Nellore District has a number of important archaeological sites. The maritime settlement of Gottiprolu, mentioned in the preceding post, dates back to the 1st century CE. In 2017, a team of researchers from the Sri Venkateswara University discovered a major megalithic site in the village of Pidikitimala. Occupying 100 acres, it had a dozen cist burials (each of them 30 feet by 27 feet). The site was 3,500 years old, from the Megalithic Period of South India. Cists are ancient burial chambers made of stone or hollowed out trees. The Megalithic Period of South India saw thousands of stone burial chambers and memorials being erected. These are believed to be the handiwork of Dravidian-speakers.
Given below is an article ‘3,500-yr-old mass burial ground discovered by Tirupati varsity’ that appeared in ‘India Today’ magazine (dated March 11, 2017):
A 3,500-year-old colossal mass burial ground, believed to be of the Megalithic period, has been unearthed by a research team of the city-based Sri Venkateswara University. The discovery was made at an area in Nellore districts Pidikitimala village, a senior varsity professor said today. The mass burial ground is spread over 100 acres with over a dozen cist burials, each measuring 30 feet by 27 feet, in Raakasi Mitta area, around 60 km from here, Professor at the Department of Ancient Indian History, Culture and Archaeology, Dr V Sakuntalamma, said.
Cists, an early type of grave, were mainly used for burials in the Bronze Age. They usually contained one or more bodies of both men and women. The Professor said huge boulders in conical and round shapes were found around each burial. Some burials had two layers of circles with boulders around them, she said, adding all all the finds are believed to be over 3500-years-old Megalithic burials. “Some axes and scrappers were also collected by the team for academic purposes,” she said.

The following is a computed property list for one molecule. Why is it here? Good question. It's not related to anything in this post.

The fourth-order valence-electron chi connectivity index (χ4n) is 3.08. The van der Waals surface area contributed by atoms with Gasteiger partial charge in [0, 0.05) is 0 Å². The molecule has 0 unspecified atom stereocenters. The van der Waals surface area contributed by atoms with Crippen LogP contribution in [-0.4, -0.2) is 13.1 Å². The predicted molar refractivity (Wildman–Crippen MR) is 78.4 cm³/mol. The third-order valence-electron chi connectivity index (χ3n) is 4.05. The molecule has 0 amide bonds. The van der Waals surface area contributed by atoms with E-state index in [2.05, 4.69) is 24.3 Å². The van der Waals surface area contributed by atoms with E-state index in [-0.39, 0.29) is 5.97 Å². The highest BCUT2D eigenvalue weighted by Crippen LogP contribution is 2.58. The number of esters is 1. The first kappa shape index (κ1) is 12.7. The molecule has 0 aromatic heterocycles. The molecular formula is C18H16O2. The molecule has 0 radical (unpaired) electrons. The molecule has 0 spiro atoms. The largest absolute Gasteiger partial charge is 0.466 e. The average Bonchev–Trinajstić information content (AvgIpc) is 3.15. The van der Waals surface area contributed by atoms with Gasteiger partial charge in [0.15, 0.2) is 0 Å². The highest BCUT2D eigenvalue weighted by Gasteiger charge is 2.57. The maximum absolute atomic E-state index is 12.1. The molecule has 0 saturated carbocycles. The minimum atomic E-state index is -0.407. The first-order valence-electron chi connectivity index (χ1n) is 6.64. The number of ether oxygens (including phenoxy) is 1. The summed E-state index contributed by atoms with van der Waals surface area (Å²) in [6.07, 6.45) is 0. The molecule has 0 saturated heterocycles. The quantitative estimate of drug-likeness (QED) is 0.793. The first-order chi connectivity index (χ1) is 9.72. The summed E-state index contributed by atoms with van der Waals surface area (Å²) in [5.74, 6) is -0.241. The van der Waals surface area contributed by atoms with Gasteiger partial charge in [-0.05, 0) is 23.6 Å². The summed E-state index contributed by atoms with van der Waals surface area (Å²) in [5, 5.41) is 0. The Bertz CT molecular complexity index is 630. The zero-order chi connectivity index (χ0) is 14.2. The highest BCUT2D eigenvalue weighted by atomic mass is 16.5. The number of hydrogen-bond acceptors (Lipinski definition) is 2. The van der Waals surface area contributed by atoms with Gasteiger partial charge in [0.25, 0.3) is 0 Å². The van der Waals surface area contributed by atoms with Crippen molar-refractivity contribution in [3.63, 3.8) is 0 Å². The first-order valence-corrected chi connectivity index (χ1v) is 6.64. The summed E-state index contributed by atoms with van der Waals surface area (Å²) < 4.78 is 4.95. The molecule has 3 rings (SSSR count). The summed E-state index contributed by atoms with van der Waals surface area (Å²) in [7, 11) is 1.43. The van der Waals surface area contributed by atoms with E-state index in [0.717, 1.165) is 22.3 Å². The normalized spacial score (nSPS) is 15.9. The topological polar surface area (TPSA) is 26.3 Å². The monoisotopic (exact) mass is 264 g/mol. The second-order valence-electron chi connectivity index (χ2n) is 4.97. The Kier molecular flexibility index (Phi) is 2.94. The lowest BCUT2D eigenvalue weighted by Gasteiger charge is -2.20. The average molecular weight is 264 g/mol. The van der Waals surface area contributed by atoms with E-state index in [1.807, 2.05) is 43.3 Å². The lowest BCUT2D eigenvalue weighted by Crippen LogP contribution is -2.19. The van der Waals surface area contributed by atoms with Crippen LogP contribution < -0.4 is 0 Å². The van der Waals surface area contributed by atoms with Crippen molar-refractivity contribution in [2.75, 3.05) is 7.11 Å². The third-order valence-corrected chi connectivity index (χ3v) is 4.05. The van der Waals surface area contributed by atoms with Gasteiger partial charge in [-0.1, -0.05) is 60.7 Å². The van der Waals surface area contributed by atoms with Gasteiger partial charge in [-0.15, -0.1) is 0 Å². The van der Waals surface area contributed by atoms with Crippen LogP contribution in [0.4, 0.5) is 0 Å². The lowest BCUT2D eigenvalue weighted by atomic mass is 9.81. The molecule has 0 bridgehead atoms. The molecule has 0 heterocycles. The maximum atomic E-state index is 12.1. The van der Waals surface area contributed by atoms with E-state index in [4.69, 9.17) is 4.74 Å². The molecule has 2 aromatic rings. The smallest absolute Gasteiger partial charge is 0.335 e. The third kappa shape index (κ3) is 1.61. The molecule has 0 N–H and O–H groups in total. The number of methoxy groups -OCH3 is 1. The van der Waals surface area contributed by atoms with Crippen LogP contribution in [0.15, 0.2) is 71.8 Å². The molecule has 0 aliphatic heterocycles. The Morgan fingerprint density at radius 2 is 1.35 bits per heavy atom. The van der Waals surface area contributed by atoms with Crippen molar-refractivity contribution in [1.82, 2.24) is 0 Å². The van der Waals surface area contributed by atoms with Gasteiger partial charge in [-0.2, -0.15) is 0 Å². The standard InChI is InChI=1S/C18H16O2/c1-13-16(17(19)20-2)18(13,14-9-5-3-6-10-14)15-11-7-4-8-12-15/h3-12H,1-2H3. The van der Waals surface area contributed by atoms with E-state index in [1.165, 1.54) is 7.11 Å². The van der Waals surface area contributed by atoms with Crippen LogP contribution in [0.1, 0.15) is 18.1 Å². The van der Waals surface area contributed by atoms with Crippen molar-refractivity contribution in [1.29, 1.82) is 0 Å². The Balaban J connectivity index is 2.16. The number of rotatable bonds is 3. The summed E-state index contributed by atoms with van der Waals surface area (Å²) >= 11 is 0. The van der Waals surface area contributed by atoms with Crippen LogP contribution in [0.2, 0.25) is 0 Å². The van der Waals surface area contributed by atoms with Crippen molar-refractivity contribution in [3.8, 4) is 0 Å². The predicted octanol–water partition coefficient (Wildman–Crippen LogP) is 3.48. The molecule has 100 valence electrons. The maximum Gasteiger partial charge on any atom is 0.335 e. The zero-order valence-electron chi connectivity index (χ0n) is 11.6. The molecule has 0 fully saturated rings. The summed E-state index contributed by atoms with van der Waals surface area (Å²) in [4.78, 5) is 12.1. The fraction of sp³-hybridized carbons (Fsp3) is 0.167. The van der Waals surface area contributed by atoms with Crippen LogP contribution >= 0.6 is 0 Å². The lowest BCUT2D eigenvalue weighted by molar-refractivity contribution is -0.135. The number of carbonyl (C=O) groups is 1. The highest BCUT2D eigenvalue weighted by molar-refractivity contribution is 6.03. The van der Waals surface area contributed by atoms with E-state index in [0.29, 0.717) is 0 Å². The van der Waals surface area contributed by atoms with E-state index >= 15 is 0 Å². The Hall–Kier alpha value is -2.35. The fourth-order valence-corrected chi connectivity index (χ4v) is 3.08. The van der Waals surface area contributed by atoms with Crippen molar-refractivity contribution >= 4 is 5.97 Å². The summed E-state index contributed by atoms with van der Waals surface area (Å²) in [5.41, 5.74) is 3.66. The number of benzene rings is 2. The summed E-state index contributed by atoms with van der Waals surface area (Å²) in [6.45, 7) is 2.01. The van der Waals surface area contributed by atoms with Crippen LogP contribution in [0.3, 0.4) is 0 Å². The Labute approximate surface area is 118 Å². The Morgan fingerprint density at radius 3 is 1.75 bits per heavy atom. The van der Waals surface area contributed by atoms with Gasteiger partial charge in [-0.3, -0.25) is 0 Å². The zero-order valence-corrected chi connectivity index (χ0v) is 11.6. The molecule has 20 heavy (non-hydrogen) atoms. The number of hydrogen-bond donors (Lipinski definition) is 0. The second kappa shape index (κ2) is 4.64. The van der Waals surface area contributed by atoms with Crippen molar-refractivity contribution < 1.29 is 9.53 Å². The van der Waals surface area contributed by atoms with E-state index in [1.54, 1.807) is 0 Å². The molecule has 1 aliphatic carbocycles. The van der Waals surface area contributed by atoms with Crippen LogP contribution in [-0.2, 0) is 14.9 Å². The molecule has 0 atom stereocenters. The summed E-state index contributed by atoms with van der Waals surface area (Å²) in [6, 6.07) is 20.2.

The discovery happened by chance after a student from a village close to the site informed them about it a year ago. Subsequently, students, research scholars and professors from the department rushed to the spot and found it, she said. “Our team has visited the place three times and we will continue our visits to the site for research. We will not take up excavation work on the site as we are not supposed to do so,” she said.
The Professor said they had not informed the Archaeological Survey of India of their find “as it is was not their responsibility.” “However, recently UGC was informed about it, along with other research works to be taken up on UGC funds,” she said. Dr Sakuntalamma said the team noticed that about 50 acres at the site had already been damaged by some persons using earth movers and other machinery.
Image Attribution: The image above, sourced from Wikimedia Commons, shows the Marayur Dolmen of Marayur, Idukki District, Kerala. Dolmens, like cists, were constructed during the Megalithic Period of South India. Megalithic sites are present all over peninsular India, in Maharashtra, Telangana, Andhra Pradesh, Karnataka, Kerala and Tamil Nadu.